I am a bitter opponent of private education. All my political hackles rise whenever the subject is mentioned.
Yet of my four currently school-aged children, one (‘A’) is educated privately (at a specialist choir school), and another (‘B’, who is dyslexic) will shortly be in private education (at a hip, Indian-cotton swathed, high-fibre, bongo-drumming, holistic school). The two others (‘C’ and ‘D’) are currently in state primary schools. There are two older children too (‘E’ and ‘F’) They were both educated privately, at a fairly traditional school.
How can I live with myself?
One way would be to avert my eyes from the apparently plain discrepancy between my actions and my political convictions. That’s often been my strategy. But I want to attempt some kind of defence – at least in relation to A and B, and lay the ground for a potential defence in relation to C and D, should we choose to educate them privately.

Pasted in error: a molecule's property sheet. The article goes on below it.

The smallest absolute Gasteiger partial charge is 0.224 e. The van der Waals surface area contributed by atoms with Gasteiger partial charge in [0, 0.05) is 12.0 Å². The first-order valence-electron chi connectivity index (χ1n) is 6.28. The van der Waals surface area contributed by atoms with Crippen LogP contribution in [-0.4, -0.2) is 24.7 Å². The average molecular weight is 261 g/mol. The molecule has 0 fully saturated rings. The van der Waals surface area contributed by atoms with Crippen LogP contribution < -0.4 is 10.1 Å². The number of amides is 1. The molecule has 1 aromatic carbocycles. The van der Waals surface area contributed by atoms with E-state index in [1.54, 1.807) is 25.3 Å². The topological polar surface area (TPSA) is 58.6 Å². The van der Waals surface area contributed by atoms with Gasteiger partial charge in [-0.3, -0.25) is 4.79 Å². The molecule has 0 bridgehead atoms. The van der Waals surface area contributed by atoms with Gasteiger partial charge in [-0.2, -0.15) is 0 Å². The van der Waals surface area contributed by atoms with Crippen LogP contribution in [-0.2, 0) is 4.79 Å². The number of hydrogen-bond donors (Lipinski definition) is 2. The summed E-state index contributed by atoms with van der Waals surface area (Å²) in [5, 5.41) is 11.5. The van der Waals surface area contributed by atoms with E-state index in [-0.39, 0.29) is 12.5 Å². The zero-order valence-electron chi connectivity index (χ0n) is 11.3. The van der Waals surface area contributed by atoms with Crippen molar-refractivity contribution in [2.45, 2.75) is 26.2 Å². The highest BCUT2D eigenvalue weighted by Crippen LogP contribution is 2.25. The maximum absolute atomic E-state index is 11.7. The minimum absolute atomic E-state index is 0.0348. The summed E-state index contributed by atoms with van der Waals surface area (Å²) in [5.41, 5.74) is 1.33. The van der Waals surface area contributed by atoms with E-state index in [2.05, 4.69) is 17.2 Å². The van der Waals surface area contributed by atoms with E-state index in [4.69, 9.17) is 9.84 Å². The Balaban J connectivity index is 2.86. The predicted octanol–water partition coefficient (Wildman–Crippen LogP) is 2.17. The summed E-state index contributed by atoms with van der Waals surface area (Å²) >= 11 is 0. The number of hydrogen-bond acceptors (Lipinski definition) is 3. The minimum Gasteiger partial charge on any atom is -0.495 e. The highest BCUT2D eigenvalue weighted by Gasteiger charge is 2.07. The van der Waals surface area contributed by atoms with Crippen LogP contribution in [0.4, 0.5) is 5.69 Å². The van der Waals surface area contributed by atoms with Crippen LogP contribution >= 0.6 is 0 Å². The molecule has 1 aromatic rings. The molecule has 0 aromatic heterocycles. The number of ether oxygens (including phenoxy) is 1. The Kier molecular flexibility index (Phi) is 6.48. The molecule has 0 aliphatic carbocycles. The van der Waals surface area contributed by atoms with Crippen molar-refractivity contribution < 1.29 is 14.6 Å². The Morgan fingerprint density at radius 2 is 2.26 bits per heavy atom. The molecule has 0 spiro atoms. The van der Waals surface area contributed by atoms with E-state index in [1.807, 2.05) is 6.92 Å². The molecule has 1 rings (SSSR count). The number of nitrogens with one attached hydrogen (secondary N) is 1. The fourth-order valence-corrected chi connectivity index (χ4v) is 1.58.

In relation to the older two, E and F, the only defence possible is the ‘Can’t help it’ defence (see below), which isn’t terribly impressive. With hindsight, they’d have been better off, the community at large would have been better off, and my integrity would be less embarrassingly bruised, had they gone to the local comprehensive. I’ve learned a bit since they were schooled.
But what about the others? I’m not going to discuss the merits for the individual children of private v state education. To keep the ethics simple, I’m going to take it as read that the private option confers a benefit on the individual child concerned, and does not involve an individual detriment.
The views, opinions and positions expressed by these authors and blogs are theirs and do not necessarily represent that of the Bioethics Research Library and Kennedy Institute of Ethics or Georgetown University.